BERKES: In the last eight years, more than 2,000 coal miners were diagnosed with progressive massive fibrosis, according to black lung legal and medical clinics surveyed by NPR in Ohio, Pennsylvania, West Virginia, Virginia and Kentucky. Some are part of the largest clusters of the disease ever reported, says Scott Laney an epidemiologist at the National Institute for Occupational Safety and Health.

SCOTT LANEY: I think this is clearly one of the worst industrial medicine disasters that - that's ever been described.

BERKES: Laney and his colleagues have also documented the highest rate of basic black lung since the early 1990s. Among miners still working in central Appalachia with at least 25 years on the job, 1 in 5 has the disease, he says.

LANEY: We're counting thousands of cases - thousands and thousands and thousands of black lung cases - thousands of cases of the most severe form of black lung. And we're not done counting yet.

BERKES: Here's what NPR and "Frontline" discovered about why this is happening. In the last 30 years, miners in Appalachia cut more and more rock while mining coal, rock that contains quartz. And when quartz is cut by mining machines, it creates fine and barbed particles of toxic silica dust. Almost all the sick and dying miners we interviewed with 12 to 40 years in mining describe more of this rock in coal seams. That includes Bill Cantrell, James Muncy, Harold Dotson and Randall Owens.

KELLY: Back in the '80s and early '90s, I was, a lot of just mostly coal. But as it went on, no matter where you went, you had rock.

DUTTON JR: Probably the last 20 years, I've cut more rock than I've cut coal.

KELLY: All the good seams were gone 'cause there weren't hardly no solid seams of coal left. And there were more rock in the coal.

DUTTON JR: A little seam of coal, probably 8 inches thick, the rest of that was rock, 6 1/2 foot.

HAROLD DOTSON: The more rock you had to cut, the dustier it was.

JOHN GIBSON: It's like being in a room full of smoke.

RANDALL OWENS: Like you're sitting in a cloud.

DOTSON: Like walking into a fog bank.

SHORTRIDGE: You're inhaling that into your lungs as well.

DOTSON: You know that's just like fiberglass. It cut your lungs all to hell.

JAMES MUNCY: It'd choke you up.

GIBSON: I used to spit it up constantly.

SHORTRIDGE: And we just couldn't keep the dust down good enough.

BILL CANTRELL: Everywhere I worked, we cut rock.

BERKES: The silica dust that results is easily inhaled and lodges in lungs forever. Epidemiologist Scott Laney.

LANEY: It makes a huge impact because silica is a lot more toxic than coal mine dust, somewhere around 20 times more toxic, and it can cause disease much more rapidly.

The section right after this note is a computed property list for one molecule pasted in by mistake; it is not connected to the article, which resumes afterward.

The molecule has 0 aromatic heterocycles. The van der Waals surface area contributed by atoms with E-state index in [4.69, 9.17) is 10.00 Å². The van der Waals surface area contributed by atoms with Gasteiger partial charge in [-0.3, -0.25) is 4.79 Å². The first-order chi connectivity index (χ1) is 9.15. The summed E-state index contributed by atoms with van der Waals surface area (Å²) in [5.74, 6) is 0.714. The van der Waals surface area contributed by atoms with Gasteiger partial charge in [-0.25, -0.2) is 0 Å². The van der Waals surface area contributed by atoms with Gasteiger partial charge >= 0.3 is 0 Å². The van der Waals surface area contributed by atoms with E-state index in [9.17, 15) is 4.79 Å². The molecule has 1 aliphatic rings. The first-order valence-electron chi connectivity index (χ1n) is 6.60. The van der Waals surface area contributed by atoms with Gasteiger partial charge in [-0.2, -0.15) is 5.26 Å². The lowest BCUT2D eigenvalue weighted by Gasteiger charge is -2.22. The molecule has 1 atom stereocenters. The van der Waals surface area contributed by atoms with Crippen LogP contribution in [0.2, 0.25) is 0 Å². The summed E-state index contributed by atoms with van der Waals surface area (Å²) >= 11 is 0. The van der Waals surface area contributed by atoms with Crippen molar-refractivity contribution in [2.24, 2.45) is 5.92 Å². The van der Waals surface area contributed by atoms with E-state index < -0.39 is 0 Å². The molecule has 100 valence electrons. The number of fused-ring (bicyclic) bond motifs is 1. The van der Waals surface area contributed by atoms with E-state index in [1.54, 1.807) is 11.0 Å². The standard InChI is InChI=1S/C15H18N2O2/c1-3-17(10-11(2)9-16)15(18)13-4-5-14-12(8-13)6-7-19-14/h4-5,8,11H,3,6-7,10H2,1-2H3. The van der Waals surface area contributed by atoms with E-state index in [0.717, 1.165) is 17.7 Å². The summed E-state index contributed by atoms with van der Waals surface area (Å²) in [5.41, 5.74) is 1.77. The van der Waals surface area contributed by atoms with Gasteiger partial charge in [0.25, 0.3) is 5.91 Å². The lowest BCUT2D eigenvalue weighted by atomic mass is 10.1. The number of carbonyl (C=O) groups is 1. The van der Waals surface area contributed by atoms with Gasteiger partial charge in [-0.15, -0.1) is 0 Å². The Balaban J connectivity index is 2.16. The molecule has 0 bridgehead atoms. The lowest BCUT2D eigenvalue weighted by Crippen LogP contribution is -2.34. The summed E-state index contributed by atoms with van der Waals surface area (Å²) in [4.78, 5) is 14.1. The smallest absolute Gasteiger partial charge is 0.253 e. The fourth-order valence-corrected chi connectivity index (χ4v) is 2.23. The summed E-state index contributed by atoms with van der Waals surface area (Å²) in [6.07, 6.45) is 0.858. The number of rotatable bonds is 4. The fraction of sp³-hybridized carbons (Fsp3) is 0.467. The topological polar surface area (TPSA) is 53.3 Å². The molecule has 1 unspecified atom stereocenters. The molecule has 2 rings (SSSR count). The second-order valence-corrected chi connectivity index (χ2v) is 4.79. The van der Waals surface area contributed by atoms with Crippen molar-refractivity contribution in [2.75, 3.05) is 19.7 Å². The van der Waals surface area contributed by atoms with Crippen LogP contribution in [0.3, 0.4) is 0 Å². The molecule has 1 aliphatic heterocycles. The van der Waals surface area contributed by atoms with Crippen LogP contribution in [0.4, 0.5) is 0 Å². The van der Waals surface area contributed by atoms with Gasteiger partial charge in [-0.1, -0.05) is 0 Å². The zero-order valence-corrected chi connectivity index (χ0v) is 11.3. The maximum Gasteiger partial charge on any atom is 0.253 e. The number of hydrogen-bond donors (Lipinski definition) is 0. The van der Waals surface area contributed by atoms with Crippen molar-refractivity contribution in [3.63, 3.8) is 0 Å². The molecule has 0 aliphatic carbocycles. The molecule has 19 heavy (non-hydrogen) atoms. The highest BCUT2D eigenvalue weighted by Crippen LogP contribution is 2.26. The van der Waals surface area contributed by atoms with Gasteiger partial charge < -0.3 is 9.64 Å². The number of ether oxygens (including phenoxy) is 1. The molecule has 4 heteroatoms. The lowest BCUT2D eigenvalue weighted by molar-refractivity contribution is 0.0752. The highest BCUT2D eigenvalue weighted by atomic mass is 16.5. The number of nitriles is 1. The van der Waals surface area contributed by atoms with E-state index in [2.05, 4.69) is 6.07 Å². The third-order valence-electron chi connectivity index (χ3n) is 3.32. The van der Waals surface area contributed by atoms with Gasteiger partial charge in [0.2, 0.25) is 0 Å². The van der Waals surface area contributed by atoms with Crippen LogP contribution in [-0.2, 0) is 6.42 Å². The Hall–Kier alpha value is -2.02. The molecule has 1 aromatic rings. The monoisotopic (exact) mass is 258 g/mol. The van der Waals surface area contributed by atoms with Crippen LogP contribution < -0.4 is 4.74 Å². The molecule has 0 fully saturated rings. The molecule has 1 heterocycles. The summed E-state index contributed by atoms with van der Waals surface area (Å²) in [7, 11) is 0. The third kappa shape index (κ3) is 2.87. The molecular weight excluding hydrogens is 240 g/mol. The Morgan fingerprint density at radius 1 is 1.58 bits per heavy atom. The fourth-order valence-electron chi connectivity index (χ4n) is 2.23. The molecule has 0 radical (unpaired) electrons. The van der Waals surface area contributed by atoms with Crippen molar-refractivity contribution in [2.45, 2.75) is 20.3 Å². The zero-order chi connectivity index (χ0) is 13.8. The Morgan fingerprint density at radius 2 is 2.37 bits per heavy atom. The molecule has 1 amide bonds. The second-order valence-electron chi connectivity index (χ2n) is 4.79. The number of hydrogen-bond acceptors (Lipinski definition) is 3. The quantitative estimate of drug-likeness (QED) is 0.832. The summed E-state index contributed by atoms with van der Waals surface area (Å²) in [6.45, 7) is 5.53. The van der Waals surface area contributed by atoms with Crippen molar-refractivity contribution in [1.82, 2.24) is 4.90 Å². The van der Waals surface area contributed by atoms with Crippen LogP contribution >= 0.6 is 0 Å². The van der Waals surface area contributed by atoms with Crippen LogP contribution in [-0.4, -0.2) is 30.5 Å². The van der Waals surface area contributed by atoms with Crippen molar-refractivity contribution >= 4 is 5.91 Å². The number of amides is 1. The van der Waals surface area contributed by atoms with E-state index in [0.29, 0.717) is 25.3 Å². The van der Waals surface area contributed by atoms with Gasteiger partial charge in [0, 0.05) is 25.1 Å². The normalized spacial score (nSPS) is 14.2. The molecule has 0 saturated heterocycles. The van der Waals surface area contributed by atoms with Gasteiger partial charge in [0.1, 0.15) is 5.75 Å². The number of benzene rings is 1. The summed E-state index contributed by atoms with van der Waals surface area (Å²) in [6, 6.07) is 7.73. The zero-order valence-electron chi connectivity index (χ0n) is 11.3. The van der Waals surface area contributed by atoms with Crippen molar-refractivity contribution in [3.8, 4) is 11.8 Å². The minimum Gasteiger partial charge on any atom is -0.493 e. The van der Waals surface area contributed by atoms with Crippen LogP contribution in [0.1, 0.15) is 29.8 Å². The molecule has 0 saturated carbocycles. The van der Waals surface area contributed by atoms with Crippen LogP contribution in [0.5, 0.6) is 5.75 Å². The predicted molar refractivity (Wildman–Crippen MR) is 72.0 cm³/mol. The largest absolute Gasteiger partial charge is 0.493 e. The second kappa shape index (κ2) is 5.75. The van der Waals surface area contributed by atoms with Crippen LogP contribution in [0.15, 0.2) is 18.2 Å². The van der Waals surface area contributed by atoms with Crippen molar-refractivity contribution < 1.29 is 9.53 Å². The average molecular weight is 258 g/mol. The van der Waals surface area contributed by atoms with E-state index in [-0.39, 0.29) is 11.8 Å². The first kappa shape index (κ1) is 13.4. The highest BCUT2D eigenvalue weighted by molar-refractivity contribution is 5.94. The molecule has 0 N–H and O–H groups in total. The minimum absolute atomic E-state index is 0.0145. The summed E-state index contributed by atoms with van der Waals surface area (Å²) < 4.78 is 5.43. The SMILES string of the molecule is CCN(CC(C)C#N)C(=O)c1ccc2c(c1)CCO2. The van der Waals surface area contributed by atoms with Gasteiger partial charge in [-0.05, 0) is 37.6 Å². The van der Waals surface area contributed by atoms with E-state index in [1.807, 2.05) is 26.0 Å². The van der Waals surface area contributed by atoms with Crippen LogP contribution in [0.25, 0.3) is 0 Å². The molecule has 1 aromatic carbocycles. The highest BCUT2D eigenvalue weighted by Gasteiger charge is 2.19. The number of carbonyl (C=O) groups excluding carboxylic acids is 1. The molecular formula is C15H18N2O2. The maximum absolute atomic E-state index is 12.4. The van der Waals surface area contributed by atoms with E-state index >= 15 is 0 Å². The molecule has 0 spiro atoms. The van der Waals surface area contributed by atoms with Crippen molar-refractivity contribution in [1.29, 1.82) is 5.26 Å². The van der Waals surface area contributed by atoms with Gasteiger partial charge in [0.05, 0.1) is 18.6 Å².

BERKES: So get this. NPR and "Frontline" documented thousands of instances in which miners were exposed not just to coal dust, but to that toxic silica dust at dangerous levels. That's what we found in 30 years of data collected by federal regulators. They measure coal and silica dust where miners are working, and 85 percent of the time, they reported safe levels of silica. But the rest of the time, there were 21,000 instances of dangerous exposures to silica.

JIM WEEKS: That's what causes disease, is the excessive exposure. I think if the intent of enforcement is to reduce exposure and you're getting overexposure, it didn't work.

BERKES: Jim Weeks is an industrial hygienist who has worked for the federal mine safety agency and the United Mine Workers union. NPR and "Frontline" found that federal enforcement does not directly address silica dust. If there's too much silica, mines are put on a much tougher limit for overall coal mine dust. That's supposed to lower the silica exposure because the coal and silica dust are usually mixed. But it didn't always work. There were still dangerous levels of silica, or quartz, close to 9,000 times in the last 30 years.

WEEKS: They didn't pay sufficient attention, and, you know, we got the bodies to prove it. I mean, these guys wouldn't be dying if people had been paying attention to quartz. It's that simple.

BERKES: And when federal mine inspectors issued citations for too much silica, which they did only a fraction of the time, they said more than 9,000 miners were affected. Now, the data only show what happens when regulators are checking. They often didn't check during some of the most dangerous exposures.

SMITH: This was a big operation right here.

BERKES: Not far from his house in Kentucky...

SMITH: I won't pull on their property, but that's it right there.